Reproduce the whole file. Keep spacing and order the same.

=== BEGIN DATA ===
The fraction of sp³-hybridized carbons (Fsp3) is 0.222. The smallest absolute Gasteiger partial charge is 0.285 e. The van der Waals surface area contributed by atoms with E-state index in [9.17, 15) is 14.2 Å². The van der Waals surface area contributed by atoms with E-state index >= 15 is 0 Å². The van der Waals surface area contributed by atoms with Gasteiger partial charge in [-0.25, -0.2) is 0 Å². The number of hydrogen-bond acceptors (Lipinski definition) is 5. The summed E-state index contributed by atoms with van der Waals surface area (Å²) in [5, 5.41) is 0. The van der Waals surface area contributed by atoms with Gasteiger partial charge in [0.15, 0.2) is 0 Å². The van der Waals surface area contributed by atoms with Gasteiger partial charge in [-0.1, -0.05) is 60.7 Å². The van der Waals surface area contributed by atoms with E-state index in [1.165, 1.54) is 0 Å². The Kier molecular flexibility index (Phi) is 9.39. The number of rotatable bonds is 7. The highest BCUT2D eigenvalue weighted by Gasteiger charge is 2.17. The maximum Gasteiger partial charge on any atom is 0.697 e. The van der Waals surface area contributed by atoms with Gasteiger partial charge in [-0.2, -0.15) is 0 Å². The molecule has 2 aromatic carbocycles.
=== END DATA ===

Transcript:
The fraction of sp³-hybridized carbons (Fsp3) is 0.222. The smallest absolute Gasteiger partial charge is 0.285 e. The van der Waals surface area contributed by atoms with E-state index in [9.17, 15) is 14.2 Å². The van der Waals surface area contributed by atoms with E-state index >= 15 is 0 Å². The van der Waals surface area contributed by atoms with Gasteiger partial charge in [-0.25, -0.2) is 0 Å². The number of hydrogen-bond acceptors (Lipinski definition) is 5. The summed E-state index contributed by atoms with van der Waals surface area (Å²) in [5, 5.41) is 0. The van der Waals surface area contributed by atoms with Gasteiger partial charge in [0.15, 0.2) is 0 Å². The van der Waals surface area contributed by atoms with Gasteiger partial charge in [-0.1, -0.05) is 60.7 Å². The van der Waals surface area contributed by atoms with E-state index in [1.165, 1.54) is 0 Å². The Kier molecular flexibility index (Phi) is 9.39. The number of rotatable bonds is 7. The highest BCUT2D eigenvalue weighted by Gasteiger charge is 2.17. The maximum Gasteiger partial charge on any atom is 0.697 e. The van der Waals surface area contributed by atoms with Gasteiger partial charge in [-0.2, -0.15) is 0 Å². The molecule has 2 aromatic carbocycles.